I was a man by now. We moved to a suburb of Paris. I could use the principles of fact and concept. And with my tuned moped I could reach a train at la Gare du Nord in 12 minutes. This is a portrait of Serge Gainsbourgh. In the background we see a bourd for tools. It is a remembered copy of the one that my father had. I can recall the fact that he was making it. He did it as a reminder for us kids, that the tools that we used of him, belonged on the board and were supposed not to get lost.

Here is another portrait of Spinoza, from about the same time as I did Gainsbourgh. Spinoza returns in my oeuvre once in a while, like liquor, but the opposite. This one I made quite unsuspectingly. I used sweet chestnuts that I had gathered in the 'Bois de Meudon', a stretch of woods near where I lived. With cocktailsticks I made the structure.

Please allow me to return to the topics fact and concept in my work. In the assemblies, fact and concept were very close together. I produced from a mixture of actual circumstances and a concept that I got from reading, a portrait that reflected very much me. Later I tried to determinate this process into two distinct propositions in the hope to get a better portrait.
One is the proposition of an I in relation to the subject. The other is the proposition of a me in relation to the subject. These concepts of I and me; I differentiated from the assemblies into the paintings and the objects. In the paintings me appears in the projection of I on the subject. In the objects I appears in the projection of me on the subject.

Let us return to Paul Delvaux. In the object I projected me, in the concept of voyeurism, on him. He was the medium in which me changed in I. In this painting I projected I, in the autobiographical fact, on him. He was the medium in which I changed in me. Like Paul Delvaux, each subject of a portrait can be considered as medium. The message, that I get back from making the portrait, is my motif. Please note that the message, which can be tautologic with the medium, is a comprehension of the process. It is never obvious in advance, although it may be present at an unreflected level. Making its presence clear, that is my motive.

From this period some curious works exist. In this portrait of the speed expert Jan Thiel, a very rare coincidence of I and me takes place. In Antwerp and Paris I tuned my old moped to reach a considerable speed. In the same manner as I did when I was a kid. In those days I had one true hero. It was Jan Thiel. He had made with his own hands the winning moped in the Dutch 50 cc T.T., a race for the world championship. This portrait of him holds the middle between a painting and object.
He was painted on wood, but this paint I pressed together in the middle, to form the nose. Then I painted it over with the blue and the contour.
A real bolt he keeps in his mouth. His eyes are drilled in the wood. My speed with the moped was the same as my concept of speed. I and me unite in their projection on Jan Thiel.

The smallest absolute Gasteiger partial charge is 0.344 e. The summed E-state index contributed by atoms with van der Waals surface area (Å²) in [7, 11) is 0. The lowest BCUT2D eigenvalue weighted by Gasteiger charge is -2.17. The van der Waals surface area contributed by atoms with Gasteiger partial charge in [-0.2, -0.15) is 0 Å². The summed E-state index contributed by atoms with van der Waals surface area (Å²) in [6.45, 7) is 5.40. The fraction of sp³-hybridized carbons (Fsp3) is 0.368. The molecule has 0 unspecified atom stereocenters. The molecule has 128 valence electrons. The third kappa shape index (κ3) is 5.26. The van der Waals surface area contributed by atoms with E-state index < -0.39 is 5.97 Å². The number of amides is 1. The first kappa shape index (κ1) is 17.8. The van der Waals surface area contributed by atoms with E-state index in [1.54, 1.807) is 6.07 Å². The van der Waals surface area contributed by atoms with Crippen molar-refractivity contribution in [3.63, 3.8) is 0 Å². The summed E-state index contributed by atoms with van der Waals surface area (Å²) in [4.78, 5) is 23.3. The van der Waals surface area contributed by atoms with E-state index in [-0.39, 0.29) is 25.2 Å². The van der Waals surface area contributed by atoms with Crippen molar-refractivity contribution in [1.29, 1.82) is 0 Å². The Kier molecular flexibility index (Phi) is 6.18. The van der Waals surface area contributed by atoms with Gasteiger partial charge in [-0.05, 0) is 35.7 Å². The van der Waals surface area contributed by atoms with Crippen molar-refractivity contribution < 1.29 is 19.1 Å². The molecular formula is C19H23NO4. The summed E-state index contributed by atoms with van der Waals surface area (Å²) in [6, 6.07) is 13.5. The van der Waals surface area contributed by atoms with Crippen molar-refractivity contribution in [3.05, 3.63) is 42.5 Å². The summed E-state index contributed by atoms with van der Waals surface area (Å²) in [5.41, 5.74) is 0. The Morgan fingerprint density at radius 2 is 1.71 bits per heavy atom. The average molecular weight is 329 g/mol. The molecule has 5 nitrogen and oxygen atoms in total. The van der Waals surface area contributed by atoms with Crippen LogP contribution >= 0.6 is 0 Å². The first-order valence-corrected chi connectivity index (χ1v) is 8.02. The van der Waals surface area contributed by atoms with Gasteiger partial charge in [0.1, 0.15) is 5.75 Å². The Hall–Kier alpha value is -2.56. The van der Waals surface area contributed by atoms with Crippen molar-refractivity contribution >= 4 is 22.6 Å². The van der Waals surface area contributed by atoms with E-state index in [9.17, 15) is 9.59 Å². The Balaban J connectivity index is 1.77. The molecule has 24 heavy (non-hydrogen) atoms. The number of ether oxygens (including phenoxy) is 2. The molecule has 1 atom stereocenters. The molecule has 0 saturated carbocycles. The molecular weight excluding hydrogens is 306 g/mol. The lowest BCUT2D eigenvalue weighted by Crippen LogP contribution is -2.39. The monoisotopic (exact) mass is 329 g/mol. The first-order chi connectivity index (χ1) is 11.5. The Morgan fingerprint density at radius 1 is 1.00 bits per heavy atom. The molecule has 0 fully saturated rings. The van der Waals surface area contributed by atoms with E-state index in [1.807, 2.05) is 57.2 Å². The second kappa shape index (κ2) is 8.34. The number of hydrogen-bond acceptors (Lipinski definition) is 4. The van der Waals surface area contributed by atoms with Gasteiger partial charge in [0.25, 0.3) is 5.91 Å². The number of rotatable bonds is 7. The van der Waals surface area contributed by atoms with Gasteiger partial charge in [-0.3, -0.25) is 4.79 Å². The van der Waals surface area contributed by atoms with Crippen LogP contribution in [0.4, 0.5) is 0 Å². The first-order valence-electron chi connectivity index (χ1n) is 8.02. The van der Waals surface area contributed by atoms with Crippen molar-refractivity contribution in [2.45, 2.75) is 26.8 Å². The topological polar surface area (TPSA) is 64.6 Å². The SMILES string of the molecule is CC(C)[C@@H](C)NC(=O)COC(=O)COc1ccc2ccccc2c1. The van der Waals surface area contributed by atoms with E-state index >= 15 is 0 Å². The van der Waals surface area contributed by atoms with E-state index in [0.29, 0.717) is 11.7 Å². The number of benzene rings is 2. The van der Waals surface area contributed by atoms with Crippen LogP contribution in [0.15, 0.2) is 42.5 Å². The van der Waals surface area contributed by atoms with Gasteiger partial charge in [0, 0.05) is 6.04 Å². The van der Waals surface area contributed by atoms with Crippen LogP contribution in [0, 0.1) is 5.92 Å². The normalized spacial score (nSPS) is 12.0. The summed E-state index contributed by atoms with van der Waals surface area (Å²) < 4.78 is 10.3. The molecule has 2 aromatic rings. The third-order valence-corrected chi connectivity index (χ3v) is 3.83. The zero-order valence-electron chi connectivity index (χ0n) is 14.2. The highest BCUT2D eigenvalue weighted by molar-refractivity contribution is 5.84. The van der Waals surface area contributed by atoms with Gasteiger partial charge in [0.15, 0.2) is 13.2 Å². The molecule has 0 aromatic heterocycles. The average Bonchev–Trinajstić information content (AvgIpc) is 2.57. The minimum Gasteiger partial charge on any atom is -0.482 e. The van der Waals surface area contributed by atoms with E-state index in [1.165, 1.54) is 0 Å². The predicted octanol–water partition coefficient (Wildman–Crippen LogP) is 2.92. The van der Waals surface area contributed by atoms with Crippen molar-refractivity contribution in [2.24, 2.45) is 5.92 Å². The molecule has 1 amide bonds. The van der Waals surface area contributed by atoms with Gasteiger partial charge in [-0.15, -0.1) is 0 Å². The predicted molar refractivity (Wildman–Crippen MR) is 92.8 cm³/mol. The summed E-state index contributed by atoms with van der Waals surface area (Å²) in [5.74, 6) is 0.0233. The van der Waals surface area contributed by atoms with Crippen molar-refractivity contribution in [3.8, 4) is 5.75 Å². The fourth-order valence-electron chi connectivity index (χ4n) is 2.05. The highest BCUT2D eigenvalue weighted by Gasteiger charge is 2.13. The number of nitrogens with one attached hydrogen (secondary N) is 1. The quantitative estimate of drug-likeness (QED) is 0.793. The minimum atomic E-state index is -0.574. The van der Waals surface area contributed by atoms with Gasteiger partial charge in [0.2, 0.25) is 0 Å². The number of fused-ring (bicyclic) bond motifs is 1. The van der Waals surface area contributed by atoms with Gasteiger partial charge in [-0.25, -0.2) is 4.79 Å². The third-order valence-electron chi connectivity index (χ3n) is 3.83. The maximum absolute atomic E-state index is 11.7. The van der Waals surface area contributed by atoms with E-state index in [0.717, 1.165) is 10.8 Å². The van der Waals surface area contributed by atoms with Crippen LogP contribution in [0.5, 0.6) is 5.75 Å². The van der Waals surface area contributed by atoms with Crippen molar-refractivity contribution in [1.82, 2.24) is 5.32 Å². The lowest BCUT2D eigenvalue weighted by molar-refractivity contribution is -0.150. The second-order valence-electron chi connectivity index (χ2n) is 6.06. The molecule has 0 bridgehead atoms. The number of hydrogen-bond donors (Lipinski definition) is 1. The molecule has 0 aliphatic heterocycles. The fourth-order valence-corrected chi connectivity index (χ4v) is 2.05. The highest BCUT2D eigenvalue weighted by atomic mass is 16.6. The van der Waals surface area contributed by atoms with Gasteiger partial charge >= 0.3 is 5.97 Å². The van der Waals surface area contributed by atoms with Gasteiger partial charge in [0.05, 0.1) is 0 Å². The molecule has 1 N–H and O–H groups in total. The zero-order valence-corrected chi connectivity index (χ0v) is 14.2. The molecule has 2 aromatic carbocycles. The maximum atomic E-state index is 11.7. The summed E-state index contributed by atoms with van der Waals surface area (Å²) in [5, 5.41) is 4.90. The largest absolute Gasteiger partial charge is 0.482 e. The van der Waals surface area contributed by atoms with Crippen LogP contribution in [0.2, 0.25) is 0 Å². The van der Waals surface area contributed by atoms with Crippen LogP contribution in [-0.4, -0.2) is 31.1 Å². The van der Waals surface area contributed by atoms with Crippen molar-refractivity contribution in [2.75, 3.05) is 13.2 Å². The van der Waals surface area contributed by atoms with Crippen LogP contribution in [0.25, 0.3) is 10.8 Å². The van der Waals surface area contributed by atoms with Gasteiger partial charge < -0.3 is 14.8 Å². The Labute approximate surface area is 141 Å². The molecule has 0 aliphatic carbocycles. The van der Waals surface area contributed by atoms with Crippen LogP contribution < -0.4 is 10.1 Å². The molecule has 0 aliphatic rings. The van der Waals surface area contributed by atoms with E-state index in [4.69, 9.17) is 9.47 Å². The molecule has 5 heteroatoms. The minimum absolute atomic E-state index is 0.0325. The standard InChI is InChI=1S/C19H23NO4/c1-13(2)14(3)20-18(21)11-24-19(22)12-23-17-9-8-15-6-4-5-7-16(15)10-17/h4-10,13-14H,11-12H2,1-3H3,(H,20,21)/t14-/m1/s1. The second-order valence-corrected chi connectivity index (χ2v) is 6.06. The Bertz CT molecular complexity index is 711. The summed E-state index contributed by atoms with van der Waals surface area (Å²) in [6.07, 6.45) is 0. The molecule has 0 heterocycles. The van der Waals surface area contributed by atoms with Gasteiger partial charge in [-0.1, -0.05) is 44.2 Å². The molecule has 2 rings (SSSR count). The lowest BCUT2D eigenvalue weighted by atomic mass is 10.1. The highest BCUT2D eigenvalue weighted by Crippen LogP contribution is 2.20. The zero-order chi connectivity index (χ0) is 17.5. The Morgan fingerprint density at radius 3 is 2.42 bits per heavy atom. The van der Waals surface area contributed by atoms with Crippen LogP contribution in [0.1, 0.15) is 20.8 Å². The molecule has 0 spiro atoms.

Izaak Walton was the author of 'The Complete Angler', the first naturalistic novel in our history. It is an autobiographical adventurous story about fishing. It is said that he wrote the book as an advertisement for his business. He made and sold iron fishing-hooks.

I made this portrait of him in '87 when we were back in Amsterdam. It is an object, representing a fishing net. Therefore it can be turned inside out. On this side I painted the portrait of Walton. We see him through the eyes of a trout, which fact is stated in the title.

When we turn the object inside out, we see a hand and a landscape. This image can be considered the concept of fishing. Now the portrait is captured at the inside. The actual object can literally be seen as Medium on which the projections of I and me took place, on each side. Now the place of I and me can be changed, because we see either me or I, and the counterpart is captured. This example shows us the full size of the concept of Medium.

At the end of 1988 I had a big exhibition at the Stedelijk Museum of Amsterdam. The discussion that followed on this event, concentrated upon the way the work was presented, and not upon what the work presented and how. An exception however, was the invitation to get acquainted with Gerard Reve, and to make a portrait of him. The idea for this came from his partner Joop. He thought it could be interesting if I knew my subject from life, and not from his books only. As a consequence I stayed with both of them in France for a few periods. Then I did the portrait. Gerard Reve is considered to be one of the two, three greatest Dutch writers of the last century. Perhaps he wrote the most important book of that whole period, at the age of 23. From then he developed his unparalleled style. All his titles have been controversial when published. The term "Individuation" from the theories of Carl Gustave Jung can describe the development in his work and personality.
Apart from Schopenhauer, whose pessimistic attitude Reve reflects, Jung can be considered as the nucleus of his thinking. His work and life are a journey in the world of Carl Gustave Jung.

In France I was able to get to know Reve quite well. And I was able to use his archives. I concentrated on different periods of his life. Jungs principle of "Individuation" became my concept, that made the projection of me upon Reve possible. The paintings represent I, in the same manner as Reve creates the main character of his novels. In the strict sense of the kind of projection, these paintings belong to the field of objects. This seems reasonable, because it is a series. On this slide we see him as figure head.



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